Into Bones Like Oil is a strange and unsettling story that never quite makes it past the initial gloomy worldbuilding.

3/5
into bones like oil

into bones like oil

by kaaron warren

About

People come to The Angelsea, a rooming house near the beach, for many reasons. Some come to get some sleep, because here, you sleep like the dead. Dora arrives seeking solitude and escape from reality. Instead, she finds a place haunted by the drowned and desperate, who speak through the sleeping inhabitants. She fears sleep herself, terrified that the ghosts of her daughters will tell her “it’s all your fault we’re dead.” At the same time, she’d give anything to hear them one more time.

My Thoughts

Into Bones Like Oil is a strange and unsettling story that never quite makes it past the initial gloomy worldbuilding.

The plot of the story follows Dora as she arrives at The Angelsea rooming house seeking solitude and escape. Many people come to the rooming house seeking deep sleep, which can be an utterly elusive and debilitating dragon to slay to those who have chronic insomnia. There is a desperate air to those who suffer the ill effects of the disease. It is said that at The Angelsea, even those who cannot sleep will find some rest, “because here, you sleep like the dead.” Instead, Dora finds a house full of ghosts that speak through the sleeping inhabitants. Dora’s past haunts her; she desperately wants to talk to the spirits of her deceased daughters but is terrified of what they will say.

When I read the premise, the story elements sounded enticing, ghosts and hauntings, and the story’s title is captivating. However, the execution of the lofty ideas from the synopsis was banal. It never quite packed the punch it needed to. Instead, I found myself disconnected from the story and not engaged with Dora at all. For solid horror elements to land, you have to have some connection with a character—especially when dealing with guilt and grief.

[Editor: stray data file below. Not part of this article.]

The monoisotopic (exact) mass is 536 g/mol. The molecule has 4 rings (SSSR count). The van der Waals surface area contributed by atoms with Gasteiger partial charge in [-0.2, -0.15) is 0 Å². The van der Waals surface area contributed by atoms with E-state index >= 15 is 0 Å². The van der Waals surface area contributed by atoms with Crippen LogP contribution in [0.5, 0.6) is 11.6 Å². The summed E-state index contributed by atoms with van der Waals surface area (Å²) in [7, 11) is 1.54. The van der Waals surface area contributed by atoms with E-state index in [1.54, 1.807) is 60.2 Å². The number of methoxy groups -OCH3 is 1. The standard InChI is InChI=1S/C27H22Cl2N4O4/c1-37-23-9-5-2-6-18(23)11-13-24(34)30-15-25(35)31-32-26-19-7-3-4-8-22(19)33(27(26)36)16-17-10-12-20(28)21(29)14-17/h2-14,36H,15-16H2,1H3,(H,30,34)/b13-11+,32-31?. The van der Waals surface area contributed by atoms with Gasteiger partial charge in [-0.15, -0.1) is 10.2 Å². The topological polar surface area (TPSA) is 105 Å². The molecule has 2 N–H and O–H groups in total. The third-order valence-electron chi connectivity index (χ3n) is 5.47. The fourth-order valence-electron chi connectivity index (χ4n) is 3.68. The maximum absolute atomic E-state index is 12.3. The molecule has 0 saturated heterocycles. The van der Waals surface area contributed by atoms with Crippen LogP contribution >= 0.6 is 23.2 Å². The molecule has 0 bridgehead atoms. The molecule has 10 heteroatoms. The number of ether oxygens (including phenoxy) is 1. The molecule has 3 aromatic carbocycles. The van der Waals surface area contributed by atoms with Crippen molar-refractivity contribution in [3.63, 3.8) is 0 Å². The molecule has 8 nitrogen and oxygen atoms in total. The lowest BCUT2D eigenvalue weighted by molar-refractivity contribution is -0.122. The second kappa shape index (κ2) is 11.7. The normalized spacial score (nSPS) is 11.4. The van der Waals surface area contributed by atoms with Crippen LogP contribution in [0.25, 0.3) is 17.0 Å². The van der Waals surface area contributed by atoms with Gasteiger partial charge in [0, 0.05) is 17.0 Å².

Tone-wise, Warren is a skilled writer. She crafted a dark and gloomy mood right off the bat, with bits of weird thrown in from the other residents of the rooming house popping up like sputtering birthday candles. But after the initial first few pages of backstory and worldbuilding, it never got going. The hauntings and ghosts are neither scary nor memorable. They exist. Dora witnesses hauntings and other residents being spoken through, but it doesn’t seem to cause much emotion in her. Every aspect of this story is stuck in second gear.

Why do folks sleep at The Angelsea? The allure of rest for the tired is a heady thing. However, if people are going to subject themselves to being infiltrated by a ghost, I have to believe their intent.

If you are looking for a solidly atmospheric book, then this is a good choice. Otherwise, this was a mid-grade read for me.

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Beth Tabler

Elizabeth Tabler runs Beforewegoblog and is constantly immersed in fantasy stories. She was at one time an architect but divides her time now between her family in Portland, Oregon, and as many book worlds as she can get her hands on. She is also a huge fan of Self Published fantasy and is on Team Qwillery as a judge for SPFBO5. You will find her with a coffee in one hand and her iPad in the other. Find her on: Goodreads / Instagram / Pinterest  / Twitter

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